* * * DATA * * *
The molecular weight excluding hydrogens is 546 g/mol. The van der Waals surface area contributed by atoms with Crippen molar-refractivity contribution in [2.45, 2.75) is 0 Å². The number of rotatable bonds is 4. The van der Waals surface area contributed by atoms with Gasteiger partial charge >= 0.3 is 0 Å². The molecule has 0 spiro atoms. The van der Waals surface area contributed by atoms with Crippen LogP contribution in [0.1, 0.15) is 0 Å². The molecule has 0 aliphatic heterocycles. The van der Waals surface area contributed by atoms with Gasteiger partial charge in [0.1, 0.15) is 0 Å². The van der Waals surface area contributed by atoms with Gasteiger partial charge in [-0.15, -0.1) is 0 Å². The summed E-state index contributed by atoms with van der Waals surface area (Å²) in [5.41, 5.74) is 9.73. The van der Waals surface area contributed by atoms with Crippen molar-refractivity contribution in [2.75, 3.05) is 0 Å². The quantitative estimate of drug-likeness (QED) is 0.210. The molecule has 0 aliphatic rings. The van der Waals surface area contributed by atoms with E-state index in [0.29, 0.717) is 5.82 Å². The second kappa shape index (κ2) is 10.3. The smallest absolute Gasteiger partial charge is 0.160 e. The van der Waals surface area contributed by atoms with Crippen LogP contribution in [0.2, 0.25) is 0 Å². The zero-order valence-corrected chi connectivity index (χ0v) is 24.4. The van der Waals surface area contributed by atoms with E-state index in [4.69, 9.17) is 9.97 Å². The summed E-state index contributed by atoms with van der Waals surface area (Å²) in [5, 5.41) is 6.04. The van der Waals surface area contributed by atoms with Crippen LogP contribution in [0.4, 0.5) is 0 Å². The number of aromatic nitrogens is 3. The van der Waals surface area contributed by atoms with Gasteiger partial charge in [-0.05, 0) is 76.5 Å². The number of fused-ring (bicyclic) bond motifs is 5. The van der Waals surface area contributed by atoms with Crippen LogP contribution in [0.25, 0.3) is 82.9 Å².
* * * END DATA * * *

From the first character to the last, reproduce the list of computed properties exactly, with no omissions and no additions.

The molecular weight excluding hydrogens is 546 g/mol. The van der Waals surface area contributed by atoms with Crippen molar-refractivity contribution in [2.45, 2.75) is 0 Å². The number of rotatable bonds is 4. The van der Waals surface area contributed by atoms with Gasteiger partial charge >= 0.3 is 0 Å². The molecule has 0 spiro atoms. The van der Waals surface area contributed by atoms with Crippen LogP contribution in [0.1, 0.15) is 0 Å². The molecule has 0 aliphatic heterocycles. The van der Waals surface area contributed by atoms with Gasteiger partial charge in [0.1, 0.15) is 0 Å². The van der Waals surface area contributed by atoms with Gasteiger partial charge in [-0.15, -0.1) is 0 Å². The summed E-state index contributed by atoms with van der Waals surface area (Å²) in [5.41, 5.74) is 9.73. The van der Waals surface area contributed by atoms with Crippen molar-refractivity contribution in [2.75, 3.05) is 0 Å². The quantitative estimate of drug-likeness (QED) is 0.210. The molecule has 0 aliphatic rings. The van der Waals surface area contributed by atoms with E-state index in [0.29, 0.717) is 5.82 Å². The second kappa shape index (κ2) is 10.3. The smallest absolute Gasteiger partial charge is 0.160 e. The van der Waals surface area contributed by atoms with Crippen LogP contribution in [0.2, 0.25) is 0 Å². The zero-order valence-corrected chi connectivity index (χ0v) is 24.4. The van der Waals surface area contributed by atoms with E-state index in [4.69, 9.17) is 9.97 Å². The summed E-state index contributed by atoms with van der Waals surface area (Å²) in [5, 5.41) is 6.04. The van der Waals surface area contributed by atoms with Crippen LogP contribution in [0.4, 0.5) is 0 Å². The number of aromatic nitrogens is 3. The van der Waals surface area contributed by atoms with Gasteiger partial charge in [-0.05, 0) is 76.5 Å². The number of fused-ring (bicyclic) bond motifs is 5. The van der Waals surface area contributed by atoms with Crippen LogP contribution in [0.25, 0.3) is 82.9 Å².